Kusiong Debris Flow and Landslides

As severe tropical storm Paeng (Nalgae) crossed the archipelago, residents of Sitio Tinabon, Brgy. Kusiong, Datu Odin Sinsuat in Maguindanao del Norte braced for its effects by preparing and executing their evacuation protocol. Witnesses said the barangay had sounded an alarm system around midnight of 27th Oct 2022. This prompted some of the residents and families to rush to the St. Peter & St. Paul Episcopal Chapel which was located at a higher elevation near the foothills of Mt. Minandar. The memories and experiences brought by the storm surge during Typhoon Frank (Fengshen) in June 2008 and the tsunami brought by the August 1976 Moro Gulf Earthquake prompted the residents and the local government unit to instinctively move away from the shoreline and towards higher ground to seek refuge in the face of imminent danger from hazards. The community itself has moved from the coastline inland towards an elevated relocation site two years ago, thinking it was the safest place. However, at around 1:00 AM the next day (28th Oct), a debris flow of rocks, soil and gushing water rushed from the mountain, covering and destroying everything in its path, including the chapel and most of the newly-established relocation site.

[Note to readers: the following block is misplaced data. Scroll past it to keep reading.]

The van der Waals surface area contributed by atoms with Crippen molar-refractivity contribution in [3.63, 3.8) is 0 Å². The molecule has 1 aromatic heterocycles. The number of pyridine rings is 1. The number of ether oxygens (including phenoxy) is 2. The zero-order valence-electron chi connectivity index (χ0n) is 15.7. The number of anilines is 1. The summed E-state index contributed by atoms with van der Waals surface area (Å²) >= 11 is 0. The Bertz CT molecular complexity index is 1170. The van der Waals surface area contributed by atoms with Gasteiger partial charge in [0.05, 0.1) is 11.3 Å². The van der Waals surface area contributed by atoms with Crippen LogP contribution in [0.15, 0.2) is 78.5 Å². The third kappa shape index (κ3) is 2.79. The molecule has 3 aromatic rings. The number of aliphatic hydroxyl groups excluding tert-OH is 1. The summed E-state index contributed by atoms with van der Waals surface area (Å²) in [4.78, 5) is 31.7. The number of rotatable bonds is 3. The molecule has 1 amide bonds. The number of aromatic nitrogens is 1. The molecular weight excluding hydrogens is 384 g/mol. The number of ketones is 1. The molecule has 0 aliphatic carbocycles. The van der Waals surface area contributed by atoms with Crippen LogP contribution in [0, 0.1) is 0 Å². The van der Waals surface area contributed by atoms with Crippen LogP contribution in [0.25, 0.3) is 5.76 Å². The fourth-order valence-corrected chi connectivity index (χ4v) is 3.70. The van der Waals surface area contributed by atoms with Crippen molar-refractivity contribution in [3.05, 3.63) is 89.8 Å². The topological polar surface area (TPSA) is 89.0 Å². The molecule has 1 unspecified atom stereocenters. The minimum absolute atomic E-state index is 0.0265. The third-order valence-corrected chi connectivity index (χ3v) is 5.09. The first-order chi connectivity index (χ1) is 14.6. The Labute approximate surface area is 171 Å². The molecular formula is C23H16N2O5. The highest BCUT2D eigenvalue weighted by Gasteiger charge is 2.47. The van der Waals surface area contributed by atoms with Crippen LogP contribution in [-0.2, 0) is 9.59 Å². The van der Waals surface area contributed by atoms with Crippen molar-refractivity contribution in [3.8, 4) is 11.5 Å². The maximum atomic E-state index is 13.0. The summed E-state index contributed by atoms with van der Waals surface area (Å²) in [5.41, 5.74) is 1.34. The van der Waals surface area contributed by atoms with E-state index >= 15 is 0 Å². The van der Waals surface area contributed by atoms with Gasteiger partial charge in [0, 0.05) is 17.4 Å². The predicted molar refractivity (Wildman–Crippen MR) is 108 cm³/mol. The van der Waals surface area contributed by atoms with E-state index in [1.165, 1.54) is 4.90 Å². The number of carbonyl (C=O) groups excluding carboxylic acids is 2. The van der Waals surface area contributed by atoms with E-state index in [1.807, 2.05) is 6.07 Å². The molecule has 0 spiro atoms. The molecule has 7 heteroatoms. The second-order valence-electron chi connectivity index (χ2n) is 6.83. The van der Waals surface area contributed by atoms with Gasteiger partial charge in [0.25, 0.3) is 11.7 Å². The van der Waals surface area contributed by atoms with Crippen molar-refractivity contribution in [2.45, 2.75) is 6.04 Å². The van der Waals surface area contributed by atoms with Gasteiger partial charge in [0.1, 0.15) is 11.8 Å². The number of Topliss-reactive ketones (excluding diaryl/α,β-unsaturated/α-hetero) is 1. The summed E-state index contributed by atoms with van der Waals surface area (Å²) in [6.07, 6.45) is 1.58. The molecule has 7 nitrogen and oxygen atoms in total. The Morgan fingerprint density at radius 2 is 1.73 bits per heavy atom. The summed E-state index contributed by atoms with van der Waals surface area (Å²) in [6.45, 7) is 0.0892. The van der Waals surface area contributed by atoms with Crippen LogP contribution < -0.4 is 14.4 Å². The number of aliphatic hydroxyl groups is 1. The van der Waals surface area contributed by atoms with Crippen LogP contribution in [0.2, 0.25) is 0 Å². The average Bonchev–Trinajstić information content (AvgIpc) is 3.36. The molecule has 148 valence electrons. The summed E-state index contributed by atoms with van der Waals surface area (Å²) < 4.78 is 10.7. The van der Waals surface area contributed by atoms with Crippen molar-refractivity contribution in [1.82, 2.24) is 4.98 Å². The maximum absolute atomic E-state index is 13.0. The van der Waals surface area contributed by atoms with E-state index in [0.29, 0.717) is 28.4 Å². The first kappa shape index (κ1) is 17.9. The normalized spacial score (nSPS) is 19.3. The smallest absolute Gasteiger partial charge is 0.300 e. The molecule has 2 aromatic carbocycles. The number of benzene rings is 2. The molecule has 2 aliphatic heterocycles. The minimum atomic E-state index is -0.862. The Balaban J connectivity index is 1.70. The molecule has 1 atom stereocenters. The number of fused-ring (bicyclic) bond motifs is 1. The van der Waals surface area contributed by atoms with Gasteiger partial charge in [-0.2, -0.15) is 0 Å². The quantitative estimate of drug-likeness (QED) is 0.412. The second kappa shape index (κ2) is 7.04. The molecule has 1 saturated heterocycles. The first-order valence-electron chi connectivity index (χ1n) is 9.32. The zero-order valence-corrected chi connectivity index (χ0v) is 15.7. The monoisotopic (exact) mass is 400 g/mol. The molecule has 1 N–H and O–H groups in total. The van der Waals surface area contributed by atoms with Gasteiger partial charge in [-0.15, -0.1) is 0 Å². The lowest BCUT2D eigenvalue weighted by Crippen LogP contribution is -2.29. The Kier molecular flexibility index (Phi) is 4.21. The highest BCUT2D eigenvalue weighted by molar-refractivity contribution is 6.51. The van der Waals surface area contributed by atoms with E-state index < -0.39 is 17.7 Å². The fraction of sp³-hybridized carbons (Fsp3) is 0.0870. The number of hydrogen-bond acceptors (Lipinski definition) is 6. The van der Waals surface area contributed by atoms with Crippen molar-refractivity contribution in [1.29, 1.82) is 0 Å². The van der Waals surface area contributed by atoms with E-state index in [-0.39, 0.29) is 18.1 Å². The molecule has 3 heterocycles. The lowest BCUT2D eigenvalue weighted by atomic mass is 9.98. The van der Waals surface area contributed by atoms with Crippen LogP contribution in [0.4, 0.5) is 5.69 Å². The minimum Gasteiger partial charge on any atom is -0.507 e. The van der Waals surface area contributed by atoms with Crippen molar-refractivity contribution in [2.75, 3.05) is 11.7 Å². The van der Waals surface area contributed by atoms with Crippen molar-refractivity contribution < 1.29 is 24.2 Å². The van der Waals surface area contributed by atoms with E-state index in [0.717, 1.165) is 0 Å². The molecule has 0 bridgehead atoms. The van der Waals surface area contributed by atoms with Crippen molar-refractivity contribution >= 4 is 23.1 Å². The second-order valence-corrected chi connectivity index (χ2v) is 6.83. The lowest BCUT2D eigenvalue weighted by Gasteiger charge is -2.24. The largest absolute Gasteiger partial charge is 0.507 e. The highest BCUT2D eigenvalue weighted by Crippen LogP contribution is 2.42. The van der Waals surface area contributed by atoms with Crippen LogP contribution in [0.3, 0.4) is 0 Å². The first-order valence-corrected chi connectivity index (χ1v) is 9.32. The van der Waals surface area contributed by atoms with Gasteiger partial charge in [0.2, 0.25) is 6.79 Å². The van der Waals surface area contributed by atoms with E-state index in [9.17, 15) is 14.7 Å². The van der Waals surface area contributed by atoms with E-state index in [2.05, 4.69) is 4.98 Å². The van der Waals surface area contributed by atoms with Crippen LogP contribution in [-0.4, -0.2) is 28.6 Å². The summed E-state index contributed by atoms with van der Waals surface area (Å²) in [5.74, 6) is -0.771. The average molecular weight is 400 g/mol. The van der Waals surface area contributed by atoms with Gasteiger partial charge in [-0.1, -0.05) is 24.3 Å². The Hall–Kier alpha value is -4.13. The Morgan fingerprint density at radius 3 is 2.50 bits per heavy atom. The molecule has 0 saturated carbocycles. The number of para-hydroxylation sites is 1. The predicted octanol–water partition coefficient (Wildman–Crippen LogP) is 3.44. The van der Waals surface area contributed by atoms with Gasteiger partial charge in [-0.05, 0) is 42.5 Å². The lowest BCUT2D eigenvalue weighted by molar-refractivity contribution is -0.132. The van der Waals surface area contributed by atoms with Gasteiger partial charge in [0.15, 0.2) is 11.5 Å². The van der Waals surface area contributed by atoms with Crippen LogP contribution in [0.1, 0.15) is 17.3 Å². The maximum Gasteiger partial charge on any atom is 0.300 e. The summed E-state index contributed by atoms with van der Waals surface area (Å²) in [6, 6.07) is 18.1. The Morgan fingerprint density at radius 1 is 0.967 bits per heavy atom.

Using satellite images from Planet, the event was delineated and analyzed (Figure 1) – including the spread of the debris flow, the number of triggered landslides within the vicinity of the event, and the landslides within Mt. Minandar that contributed to the rocks, soil and debris that devastated Kusiong.

Figure 1. Before (Oct 22) and after (Oct 30) Planet satellite images showing the changes within the vicinity of the sitio.

Based on our analysis of pre and post-disaster satellite imagery (Figure 2) a total of 498 landslides were triggered during TS Paeng within Kusiong and surrounding barangays. Of these landslides, around 20 fed collapsed material into the stream flowing from the watershed of Mt. Minandar down to the devastated settlement. Debris flow simulations (Figure 3) and landslide hazard maps (Figure 4), show that the resettlement area and designated evacuation area are likely to experience the impacts of mass movement. Furthermore, all the landslides triggered within the vicinity was previously identified to have medium to high hazard susceptibility.

Figure 2. The normalized difference vegetation indices (NDVI) of the satellite images helped illustrate the change on the surface that Paeng had caused in the area. Previously vegetated areas are now bare earth due to triggered landslides and some previously dry areas became wet and submerged with flood. These surface changes were used to automatically detect the landslides that were triggered.

Figure 3. Debris flow simulation from UPRI – NOAH Center, showing that the devastated area is highly susceptible to debris flow events.

Figure 4. Landslides (blue dots) that were triggered during Paeng were within either the medium (orange) or high (red) hazard area within the NOAH simulations.

This event is a reminder of the importance of multi-hazard and multi-scenario risk assessments. Unfortunately for the residents of Sitio Tinabon, in an effort to reduce their exposure to coastal hazards, they fell victim to landslide hazards that emanated from high-relief areas.